CRS resuming food program in Western Darfur

BALTIMORE -- Catholic Relief Services has announced that is resuming operations in Western Darfur more than two months after evacuating its staff.

A statement on the CRS website March 28 said the agency was working with local government officials to ensure food distribution began immediately, and it expressed appreciation "for support."

Two days earlier, the agency announced that the government had asked CRS to leave because it said it could not guarantee staffers' security. CRS remained in Darfur in 2009 when the government expelled 13 other aid agencies.

In mid-January, more than a dozen CRS workers were evacuated from a remote area of Western Darfur to the Sudanese capital of Khartoum with the help of the United Nations after receiving "indications of threats." A CRS spokeswoman discounted rumors that the agency had been distributing Bibles in the area.

The threats and evacuation came less than two weeks after the start of an independence referendum in Southern Sudan in which voters overwhelmingly voted to separate from the North. CRS worked to support programs, such as peace-building initiatives and distribution of radios to people, so they could educate themselves about the referendum.

CRS has worked in Sudan since 1972 and first began responding to the Darfur crisis in 2004. The agency had said if it had closed its food program, more than 400,000 people would have been without food aid.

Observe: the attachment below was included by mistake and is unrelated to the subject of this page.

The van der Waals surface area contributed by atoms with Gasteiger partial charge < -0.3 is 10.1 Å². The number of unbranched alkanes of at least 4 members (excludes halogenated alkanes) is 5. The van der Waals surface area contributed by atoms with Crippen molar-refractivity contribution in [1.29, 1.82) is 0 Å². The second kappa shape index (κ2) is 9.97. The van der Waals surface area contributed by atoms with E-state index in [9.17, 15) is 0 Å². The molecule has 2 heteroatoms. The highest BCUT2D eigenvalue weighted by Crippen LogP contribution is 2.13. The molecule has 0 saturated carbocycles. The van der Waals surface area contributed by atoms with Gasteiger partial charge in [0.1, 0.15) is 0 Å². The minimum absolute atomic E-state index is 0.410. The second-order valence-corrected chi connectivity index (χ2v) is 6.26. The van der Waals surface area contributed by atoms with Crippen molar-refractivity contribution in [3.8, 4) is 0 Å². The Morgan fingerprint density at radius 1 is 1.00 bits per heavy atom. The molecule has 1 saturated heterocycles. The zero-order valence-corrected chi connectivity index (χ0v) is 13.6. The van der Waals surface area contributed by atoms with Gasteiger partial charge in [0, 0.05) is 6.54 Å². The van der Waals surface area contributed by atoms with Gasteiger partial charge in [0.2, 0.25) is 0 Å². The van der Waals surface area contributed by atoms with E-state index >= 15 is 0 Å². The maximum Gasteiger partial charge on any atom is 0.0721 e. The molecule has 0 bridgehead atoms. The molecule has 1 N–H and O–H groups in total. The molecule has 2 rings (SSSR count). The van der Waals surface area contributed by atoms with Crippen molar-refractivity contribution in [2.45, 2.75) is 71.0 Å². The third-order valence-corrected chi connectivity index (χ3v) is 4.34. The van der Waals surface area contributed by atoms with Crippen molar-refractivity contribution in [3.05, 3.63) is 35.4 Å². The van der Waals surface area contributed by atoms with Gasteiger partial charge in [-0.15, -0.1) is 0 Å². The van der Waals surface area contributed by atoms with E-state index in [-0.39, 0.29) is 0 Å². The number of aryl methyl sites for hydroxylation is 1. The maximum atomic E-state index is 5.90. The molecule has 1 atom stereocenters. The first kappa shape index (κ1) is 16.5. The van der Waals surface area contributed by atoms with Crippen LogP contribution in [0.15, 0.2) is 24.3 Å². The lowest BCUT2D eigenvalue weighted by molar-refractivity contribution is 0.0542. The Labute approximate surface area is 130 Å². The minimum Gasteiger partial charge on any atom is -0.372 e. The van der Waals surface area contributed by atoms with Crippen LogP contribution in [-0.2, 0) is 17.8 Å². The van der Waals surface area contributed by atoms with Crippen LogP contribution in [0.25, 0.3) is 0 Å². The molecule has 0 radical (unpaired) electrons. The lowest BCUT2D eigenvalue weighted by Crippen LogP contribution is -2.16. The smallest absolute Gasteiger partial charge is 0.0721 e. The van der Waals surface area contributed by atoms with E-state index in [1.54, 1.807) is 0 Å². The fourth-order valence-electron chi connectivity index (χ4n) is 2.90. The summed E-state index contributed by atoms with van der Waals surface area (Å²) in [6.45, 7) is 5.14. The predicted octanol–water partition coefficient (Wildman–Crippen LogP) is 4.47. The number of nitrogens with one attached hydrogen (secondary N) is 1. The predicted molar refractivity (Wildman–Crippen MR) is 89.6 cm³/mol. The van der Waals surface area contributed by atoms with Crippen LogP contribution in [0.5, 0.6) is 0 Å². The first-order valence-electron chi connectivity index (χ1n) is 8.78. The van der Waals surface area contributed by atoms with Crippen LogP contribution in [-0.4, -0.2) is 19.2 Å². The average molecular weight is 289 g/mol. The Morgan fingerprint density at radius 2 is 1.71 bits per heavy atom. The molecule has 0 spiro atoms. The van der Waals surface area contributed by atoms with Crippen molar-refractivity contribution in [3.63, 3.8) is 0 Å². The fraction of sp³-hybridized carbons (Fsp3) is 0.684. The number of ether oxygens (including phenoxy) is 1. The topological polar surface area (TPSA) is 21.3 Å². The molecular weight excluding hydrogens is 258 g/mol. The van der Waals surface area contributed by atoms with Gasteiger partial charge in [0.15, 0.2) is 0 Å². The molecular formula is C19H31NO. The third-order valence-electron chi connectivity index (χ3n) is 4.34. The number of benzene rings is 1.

In mid-March, U.N. officials said more than 70,000 people had fled fighting in Darfur, increasing the numbers of displaced. Officials said one camp near El Fasher had approximately 170,000 displaced Sudanese.

The agency's work in Darfur began after two insurgent groups largely aligned with African farming communities formed to fight what they claimed was the region's historical marginalization from the Arab-dominated central government, as well as to lay their claim for a rightful share of the region's mineral wealth.

The government responded by arming Arab nomads, ostensibly to counter the threat of the insurgency. Yet Arab militias -- known as Janjaweed, or "devils on horseback" -- also turned their weapons against innocent civilians.

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